• Install low-flow aerators and showerheads. They are inexpensive, easy to install, and save water and energy.
  • Do not let the faucet flow while brushing your teeth or shaving. Use a glass of water for rinsing teeth.
  • Take showers instead of tub baths. Consider bathing small children together.
  • If your shower has a single-handle control or shut off valve, turn off the flow while soaping or shampooing.
  • Leaking diverter valves (valves which divert water from the tub spout to the showerhead) should be replaced.

Save Water In The Kitchen And Laundry Room

  • Refrigerate a pitcher of drinking water instead of letting a faucet flow until the water is cold enough to drink.
  • Use a dishpan or plug the sink for washing and rinsing dishes. Install a low-flow aerator on all faucets.
  • Do not pre-rinse dishes prior to loading in a dishwasher.  Prerinsing is an unnecessary and wasteful use of water.
  • Operate the washing machine and dishwasher only when they are fully loaded.
  • Use the proper water level or load size selection on the washing machine.
  • When purchasing a washing machine or dishwasher, consider water consumption as well as energy efficiency. Most manufacturers now provide this information to consumers.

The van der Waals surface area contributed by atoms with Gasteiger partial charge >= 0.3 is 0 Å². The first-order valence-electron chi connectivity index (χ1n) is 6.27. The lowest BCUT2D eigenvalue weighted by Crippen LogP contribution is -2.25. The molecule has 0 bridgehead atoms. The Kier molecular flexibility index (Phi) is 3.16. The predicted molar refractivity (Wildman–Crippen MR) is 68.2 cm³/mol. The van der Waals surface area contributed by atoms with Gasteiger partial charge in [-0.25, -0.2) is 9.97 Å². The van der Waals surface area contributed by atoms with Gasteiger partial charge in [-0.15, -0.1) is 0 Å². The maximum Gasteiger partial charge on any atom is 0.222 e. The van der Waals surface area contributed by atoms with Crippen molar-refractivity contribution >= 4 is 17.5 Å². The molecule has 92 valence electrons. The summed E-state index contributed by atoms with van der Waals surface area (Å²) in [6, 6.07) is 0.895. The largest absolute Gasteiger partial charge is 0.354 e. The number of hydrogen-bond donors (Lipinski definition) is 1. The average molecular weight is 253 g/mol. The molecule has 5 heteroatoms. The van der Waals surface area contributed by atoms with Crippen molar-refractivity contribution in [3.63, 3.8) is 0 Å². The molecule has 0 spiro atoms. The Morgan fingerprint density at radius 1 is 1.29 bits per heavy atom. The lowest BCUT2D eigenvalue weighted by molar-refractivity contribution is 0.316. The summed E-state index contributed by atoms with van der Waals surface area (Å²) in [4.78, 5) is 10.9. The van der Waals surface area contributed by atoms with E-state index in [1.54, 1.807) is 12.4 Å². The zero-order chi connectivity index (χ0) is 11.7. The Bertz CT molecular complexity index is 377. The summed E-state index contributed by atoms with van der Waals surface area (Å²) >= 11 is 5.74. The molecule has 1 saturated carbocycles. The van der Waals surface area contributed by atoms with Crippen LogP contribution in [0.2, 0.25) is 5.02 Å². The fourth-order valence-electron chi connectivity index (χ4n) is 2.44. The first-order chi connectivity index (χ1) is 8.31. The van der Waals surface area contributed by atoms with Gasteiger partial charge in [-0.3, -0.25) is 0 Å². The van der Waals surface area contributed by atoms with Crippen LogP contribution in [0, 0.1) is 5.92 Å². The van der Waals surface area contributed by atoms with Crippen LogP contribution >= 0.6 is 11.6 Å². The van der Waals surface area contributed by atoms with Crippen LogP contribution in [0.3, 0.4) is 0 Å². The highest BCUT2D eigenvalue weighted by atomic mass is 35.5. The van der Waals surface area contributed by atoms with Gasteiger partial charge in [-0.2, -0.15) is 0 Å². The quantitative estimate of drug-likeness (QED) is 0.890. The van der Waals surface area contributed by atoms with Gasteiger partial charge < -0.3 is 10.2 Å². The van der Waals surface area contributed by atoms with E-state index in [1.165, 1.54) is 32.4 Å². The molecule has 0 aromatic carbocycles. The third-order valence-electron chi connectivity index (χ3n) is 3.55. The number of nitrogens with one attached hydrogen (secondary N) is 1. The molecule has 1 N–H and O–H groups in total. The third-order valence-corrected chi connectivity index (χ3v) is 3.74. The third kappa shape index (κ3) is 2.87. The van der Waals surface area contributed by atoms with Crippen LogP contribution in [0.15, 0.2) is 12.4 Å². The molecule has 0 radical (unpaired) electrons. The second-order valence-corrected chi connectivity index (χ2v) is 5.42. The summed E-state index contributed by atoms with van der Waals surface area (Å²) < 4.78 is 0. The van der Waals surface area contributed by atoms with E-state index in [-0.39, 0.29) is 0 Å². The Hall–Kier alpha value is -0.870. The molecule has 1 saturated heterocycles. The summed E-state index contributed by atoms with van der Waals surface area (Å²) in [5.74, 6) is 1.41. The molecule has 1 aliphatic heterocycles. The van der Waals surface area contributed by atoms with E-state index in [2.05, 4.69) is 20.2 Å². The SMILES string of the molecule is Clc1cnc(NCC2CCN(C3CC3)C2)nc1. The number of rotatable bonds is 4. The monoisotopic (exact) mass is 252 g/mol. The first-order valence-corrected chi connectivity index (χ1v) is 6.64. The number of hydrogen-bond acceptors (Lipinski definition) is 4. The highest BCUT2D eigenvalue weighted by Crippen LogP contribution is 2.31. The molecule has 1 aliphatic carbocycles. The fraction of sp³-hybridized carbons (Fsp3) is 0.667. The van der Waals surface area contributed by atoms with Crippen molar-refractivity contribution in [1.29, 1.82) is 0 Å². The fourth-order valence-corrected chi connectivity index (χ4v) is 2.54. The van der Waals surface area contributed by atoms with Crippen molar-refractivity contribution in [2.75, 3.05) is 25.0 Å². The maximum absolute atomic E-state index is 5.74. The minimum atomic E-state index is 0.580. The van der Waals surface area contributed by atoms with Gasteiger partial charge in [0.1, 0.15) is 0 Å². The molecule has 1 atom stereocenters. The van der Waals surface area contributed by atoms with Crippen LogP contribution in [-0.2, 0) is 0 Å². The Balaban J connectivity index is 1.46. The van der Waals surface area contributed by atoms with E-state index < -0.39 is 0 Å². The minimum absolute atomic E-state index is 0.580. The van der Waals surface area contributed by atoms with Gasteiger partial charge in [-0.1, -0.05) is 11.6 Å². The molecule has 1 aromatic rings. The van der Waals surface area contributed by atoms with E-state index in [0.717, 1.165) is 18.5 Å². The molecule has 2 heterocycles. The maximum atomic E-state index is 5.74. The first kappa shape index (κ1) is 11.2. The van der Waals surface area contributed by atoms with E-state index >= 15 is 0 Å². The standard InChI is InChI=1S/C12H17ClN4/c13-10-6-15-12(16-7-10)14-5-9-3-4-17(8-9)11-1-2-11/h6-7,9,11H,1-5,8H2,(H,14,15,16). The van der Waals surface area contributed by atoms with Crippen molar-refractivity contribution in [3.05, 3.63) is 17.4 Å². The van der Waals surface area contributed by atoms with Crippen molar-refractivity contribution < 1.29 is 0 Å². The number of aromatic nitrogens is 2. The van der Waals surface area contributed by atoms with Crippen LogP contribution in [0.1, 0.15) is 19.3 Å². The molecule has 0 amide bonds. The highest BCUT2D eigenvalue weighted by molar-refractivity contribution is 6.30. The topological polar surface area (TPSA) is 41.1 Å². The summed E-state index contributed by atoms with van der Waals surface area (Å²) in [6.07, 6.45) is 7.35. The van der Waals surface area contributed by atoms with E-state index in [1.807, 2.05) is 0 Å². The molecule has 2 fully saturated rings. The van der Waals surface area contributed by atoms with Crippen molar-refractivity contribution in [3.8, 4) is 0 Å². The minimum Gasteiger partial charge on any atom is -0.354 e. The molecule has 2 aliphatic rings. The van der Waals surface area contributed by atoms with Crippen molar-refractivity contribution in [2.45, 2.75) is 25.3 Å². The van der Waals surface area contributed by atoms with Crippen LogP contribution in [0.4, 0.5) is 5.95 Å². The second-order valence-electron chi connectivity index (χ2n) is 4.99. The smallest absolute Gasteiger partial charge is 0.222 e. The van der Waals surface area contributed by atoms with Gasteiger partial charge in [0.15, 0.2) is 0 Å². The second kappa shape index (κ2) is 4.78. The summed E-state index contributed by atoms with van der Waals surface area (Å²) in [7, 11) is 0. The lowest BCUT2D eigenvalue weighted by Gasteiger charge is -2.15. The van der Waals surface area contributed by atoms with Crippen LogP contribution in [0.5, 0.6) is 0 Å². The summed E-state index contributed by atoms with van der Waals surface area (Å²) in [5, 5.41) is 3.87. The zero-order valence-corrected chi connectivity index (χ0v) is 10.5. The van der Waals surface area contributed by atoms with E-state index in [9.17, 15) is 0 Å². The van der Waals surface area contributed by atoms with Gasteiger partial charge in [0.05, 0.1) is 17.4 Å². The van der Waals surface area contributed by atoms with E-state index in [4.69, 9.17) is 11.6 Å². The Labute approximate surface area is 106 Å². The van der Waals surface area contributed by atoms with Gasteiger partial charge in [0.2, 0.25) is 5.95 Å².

Save Water Outside The Home

Watering of lawns and gardens can double normal household water use during the hot, dry summer months. At standard household water pressures, a garden hose will discharge up to 10 gallons of water per minute. To apply an inch of water to 1,000 square feet of lawn or garden requires close to 1,000 gallons of water.

Watering should be limited to gardens, and newly planted lawns and landscaped areas. Established lawns and landscape plantings will usually survive without watering. Inadequate watering encourages shallow root growth and increases the risk of mortality. When water is scarce, your community or individual water supply should be reserved for your most essential needs.

  • Equip your hose with an automatic shut-off nozzle.
  • Use a broom, not a hose, to clean driveways, steps and sidewalks.
  • Water your garden during the coolest part of the day. Do not water on windy days.
  • Use mulch around shrubs and garden plants to reduce evaporation from the soil surface and cut down on weed growth.

Also see  Swimming Pool Tips, Car Washing Tips, Home Gardener Tips, and Building a Rain Barrel (.pdf).

Save Water in the Community

  • Survey water users within large water using facilities and develop plans to reduce water use.
  • Encourage a community-based service organization such as a scout group, service club or church youth group to start a water conservation program. Water conservation is stewardship of our natural resources.
  • Encourage use of drought tolerant vegetation in outdoor landscaping at large facilities and community sites.
  • Retrofit older buildings and facilities with water-efficient plumbing fixtures.

 For more information, contact ​